The concrete slump test is a method to determine the workability and consistency of concrete. It is an empirical test that measures the slump of a sample of freshly mixed concrete when it is placed and compacted in a cone shaped mould.

What is Concrete Slump Test?

The slump test is the most commonly used method for measuring the consistency of concrete which directly correlates to its workability. Workability refers to the ease with which concrete flows when it is mixed, placed, compacted and finished.

As per ASTM C143, the slump test involves filling an inverted, truncated metal cone with fresh concrete. The cone is lifted allowing the concrete to ‘slump’. The vertical displacement or slump of the concrete is measured and reported in mm.

Concrete Slump Test Purpose

The main purposes of the slump test include:

  • To determine consistency and workability of concrete mix
  • To indicate variations in the uniformity/quality of concrete during construction
  • To provide correlation between slump and VeBe time or compacting factor for a mix
  • To verify if fresh concrete properties comply with specifications
  • To monitor deviation in workability during delivery or on-site batching

Thus it acts as a quality control tool and indicates the water content needed for desired workability.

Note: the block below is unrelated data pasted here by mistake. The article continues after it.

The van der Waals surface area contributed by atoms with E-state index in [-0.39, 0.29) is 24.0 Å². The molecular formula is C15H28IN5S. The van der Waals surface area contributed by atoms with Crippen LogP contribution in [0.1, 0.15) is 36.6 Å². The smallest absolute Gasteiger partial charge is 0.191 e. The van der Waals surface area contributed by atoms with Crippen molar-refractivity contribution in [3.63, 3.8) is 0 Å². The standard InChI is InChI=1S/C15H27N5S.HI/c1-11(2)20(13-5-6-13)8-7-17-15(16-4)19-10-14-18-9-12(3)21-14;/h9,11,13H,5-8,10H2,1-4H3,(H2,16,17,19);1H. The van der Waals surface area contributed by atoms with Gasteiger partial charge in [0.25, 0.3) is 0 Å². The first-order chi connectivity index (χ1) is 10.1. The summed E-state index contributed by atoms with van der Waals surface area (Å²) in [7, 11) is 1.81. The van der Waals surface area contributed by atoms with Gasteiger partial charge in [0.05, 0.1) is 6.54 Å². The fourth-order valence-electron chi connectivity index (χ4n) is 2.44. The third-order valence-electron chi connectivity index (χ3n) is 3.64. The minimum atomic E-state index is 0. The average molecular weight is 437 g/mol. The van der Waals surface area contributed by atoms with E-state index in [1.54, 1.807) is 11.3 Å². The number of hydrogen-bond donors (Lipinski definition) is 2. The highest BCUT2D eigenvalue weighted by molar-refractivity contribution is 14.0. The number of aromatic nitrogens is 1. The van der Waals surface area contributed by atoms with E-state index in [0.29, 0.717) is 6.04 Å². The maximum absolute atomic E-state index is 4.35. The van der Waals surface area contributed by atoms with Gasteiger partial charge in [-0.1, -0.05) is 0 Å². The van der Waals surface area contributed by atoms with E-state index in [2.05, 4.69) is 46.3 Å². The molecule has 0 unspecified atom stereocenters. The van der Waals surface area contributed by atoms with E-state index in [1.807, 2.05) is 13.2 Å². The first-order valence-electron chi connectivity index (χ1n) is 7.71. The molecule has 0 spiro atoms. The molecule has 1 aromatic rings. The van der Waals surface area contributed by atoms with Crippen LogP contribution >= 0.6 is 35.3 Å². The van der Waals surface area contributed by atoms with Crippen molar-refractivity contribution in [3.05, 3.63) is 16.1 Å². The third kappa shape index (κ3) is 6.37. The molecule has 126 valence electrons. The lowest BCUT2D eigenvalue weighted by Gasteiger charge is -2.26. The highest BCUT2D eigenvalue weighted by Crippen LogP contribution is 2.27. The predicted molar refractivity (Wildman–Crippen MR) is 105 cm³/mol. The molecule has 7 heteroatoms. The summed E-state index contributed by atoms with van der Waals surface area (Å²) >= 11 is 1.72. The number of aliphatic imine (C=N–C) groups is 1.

Meaning of Workability

Workability refers to the ease of mixing, placing, compacting and finishing freshly prepared concrete without any segregation or bleeding.

A workable concrete should:

  • Allow easy mixing and handling
  • Flow readily into moulds and around reinforcement
  • Fill formworks without honeycombing or bleeding
  • Retain its shape after compaction

Higher workability implies concrete is free-flowing and requires less compacting effort. Workability depends on water content, aggregate properties, use of admixtures etc.

Methods to Calculate Workability

Workability is assessed using tests like:

  • Slump test – Measures consistency and water content
  • Compacting Factor – Determines degree of compaction
  • Flow test – Assesses flowability
  • VeBe test – Evaluates stiffness and resistance to handling

Of these, the slump test is the simplest and most common method. The slump value directly indicates the workability.

Concrete Slump Test Procedure

As per ASTM C143, the slump test involves the following steps:


  • Slump cone – Metal mould in the shape of a frustum of a cone with 8 inch top diameter, 4 inch bottom diameter and 12 inch height.
  • Tamping rod – 5/8 inch diameter, 2 feet long steel rod with rounded tip.
  • Ruler – To measure slump in mm
  • Non-absorbent base plate
slump test procedure
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  1. Dampen the slump cone and base plate. Place cone centrally on the base.
  2. Fill the cone 1/3rd height by volume with freshly mixed concrete. Tamp it 25 times with the tamping rod.
  3. Fill the next 1/3rd and tamp 25 times. Fill remaining 1/3rd and tamp 25 times.
  4. Level off the concrete at the top.
  5. Slowly lift the cone vertically upwards. Let the concrete slump down.
  6. Measure the vertical displacement of the center of the slumped concrete. This is the slump in mm.
  7. Clean equipment thoroughly after the test.
  8. Report the slump measurement to the nearest 5mm.

Concrete Slump Test Equipment

The equipment needed for slump test comprises:

  • Slump cone – Standard metal mould shaped as inverted frustum of cone.
  • Base plate – Rigid non-absorbent plate on which slump cone is placed.
  • Tamping rod – 16mm dia x 600mm long steel rod with one end rounded.
  • Scoop – To place concrete sample into slump cone.